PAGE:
Anime: Subliminal Lessons in Japanese History
By Fred Patten, 2002
Is watching anime educational in terms of learning Japanese history, or just confusing? Most anime does not pretend to be factual and you can usually understand all you really need to know to follow the plot. But some historical references keep reappearing. Are these based upon real events and famous people; the Japanese equivalents of Davy Crockett or the conflicts between the Native Americans and the U.S. Cavalry? Or are they based on famous but imaginary events and characters; the equivalent of Lemuel Gulliver's discovery of Lilliput or the adventures of the Three Musketeers? Knowing the background can increase your understanding and enjoyment of anime.
THE YAGYU CLAN
Many historical dramas involving samurai and ninja during the 1600s have references to an invincible swordsman named Jubei or Jubei Yagyu, or to a whole Yagyu clan. In some they are the heroes; in others the villains. (Ninja Scroll; Jubei-chan: The Secret of the Lovely Eyepatch; the manga and live-actionLone Wolf & Cub series.) Were they samurai or ninja, or both; and were they real or mythical?
The historical Yagyu clan was founded by Jubei's father, Munenori Yagyu, an expert samurai in the service of Ieyasu Tokugawa, founder of the Shogunate in 1603. Ieyasu appointed Munenori as sword instructor at his newly created Shogun's court.
Jubei, born in 1606, was raised as his father's assistant and was also a master of the Yagyu's Shinkage school of swordsmanship. Jubei and other students of Munenori were often sent as representatives of the Shogun's court to teach swordsmanship to the sons of local Daimyo and their retainers. When Munenori died in 1646, Jubei became the Yagyu clan lord. But he died himself in 1650. One of Jubei's younger brothers, Retsudo, appears as the major villain in Kazuo Koike's Lone Wolf & Cub epic saga, which begins in 1655.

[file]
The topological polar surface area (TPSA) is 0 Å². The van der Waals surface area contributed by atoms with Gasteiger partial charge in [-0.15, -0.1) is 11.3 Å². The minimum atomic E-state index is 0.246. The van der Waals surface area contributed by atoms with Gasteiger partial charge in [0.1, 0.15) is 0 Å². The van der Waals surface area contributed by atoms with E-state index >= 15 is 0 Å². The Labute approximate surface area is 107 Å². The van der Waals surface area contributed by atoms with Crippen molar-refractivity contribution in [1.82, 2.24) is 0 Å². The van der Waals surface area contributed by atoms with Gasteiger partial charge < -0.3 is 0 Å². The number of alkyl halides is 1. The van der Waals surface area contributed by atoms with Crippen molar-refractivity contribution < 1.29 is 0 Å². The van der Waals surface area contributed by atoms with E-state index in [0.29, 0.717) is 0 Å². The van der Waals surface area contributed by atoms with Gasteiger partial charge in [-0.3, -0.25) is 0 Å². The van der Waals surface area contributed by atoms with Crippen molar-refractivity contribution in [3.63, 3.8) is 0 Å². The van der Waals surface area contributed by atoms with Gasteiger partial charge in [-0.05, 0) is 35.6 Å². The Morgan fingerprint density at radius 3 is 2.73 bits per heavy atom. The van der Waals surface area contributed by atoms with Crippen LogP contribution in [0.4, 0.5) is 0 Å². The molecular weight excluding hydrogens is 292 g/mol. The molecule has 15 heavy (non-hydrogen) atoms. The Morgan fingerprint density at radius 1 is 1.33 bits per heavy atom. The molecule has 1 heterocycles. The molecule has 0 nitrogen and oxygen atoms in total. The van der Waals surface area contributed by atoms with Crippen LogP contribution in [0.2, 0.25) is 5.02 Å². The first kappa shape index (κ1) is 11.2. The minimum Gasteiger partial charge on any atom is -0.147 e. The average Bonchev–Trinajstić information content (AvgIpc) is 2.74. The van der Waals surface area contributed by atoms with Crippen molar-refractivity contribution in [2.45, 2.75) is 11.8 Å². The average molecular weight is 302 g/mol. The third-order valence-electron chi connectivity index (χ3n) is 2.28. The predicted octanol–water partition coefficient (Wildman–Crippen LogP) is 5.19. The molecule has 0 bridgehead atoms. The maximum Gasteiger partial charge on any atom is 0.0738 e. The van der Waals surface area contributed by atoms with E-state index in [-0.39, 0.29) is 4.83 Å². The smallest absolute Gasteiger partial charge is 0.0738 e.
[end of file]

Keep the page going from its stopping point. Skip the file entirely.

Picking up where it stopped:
There was a lot of feudal plotting at the beginning of the Tokugawa era. Many lords believed that the Yagyus were less expert sword instructors than agents of the Shogun's spy service, and that they were really sent out to look for lack of loyalty to the new regime.
Pro-Shogun popular legend soon built Jubei and his compatriots in the Yagyu sword academy into samurai who genuinely possessed supernatural dueling abilities, who wandered throughout Japan as loyal agents for the government.
Anti-Shogun legends showed the Yagyu clan as the Shogun's ruthless secret army of assassins. Samurai and ninja were traditionally deadly enemies, but in some dramas the Yagyus publicly posed as honorable samurai while sending out squads of ninja to do their dirty work. Japanese 19th and 20th century popular fiction has shown Jubei and other Yagyus in both versions of the legends.
How about Oda Nobunaga, the warlord during the 16th century Era of Civil Wars who almost succeeded in unifying Japan until he was double-crossed by one of his own commanders and died in 1582? His most loyal deputies, Toyotomi Hideyoshi and Ieyasu Tokugawa, completed the unification in 1603.
Nobunaga is depicted in many historical anime like Yotoden / Wrath of the Ninja and live-action movies like the 1996 I>Legend of the Devil as demonic; either possessed by devils or having sold himself to evil spirits in order to conquer and destroy Japan.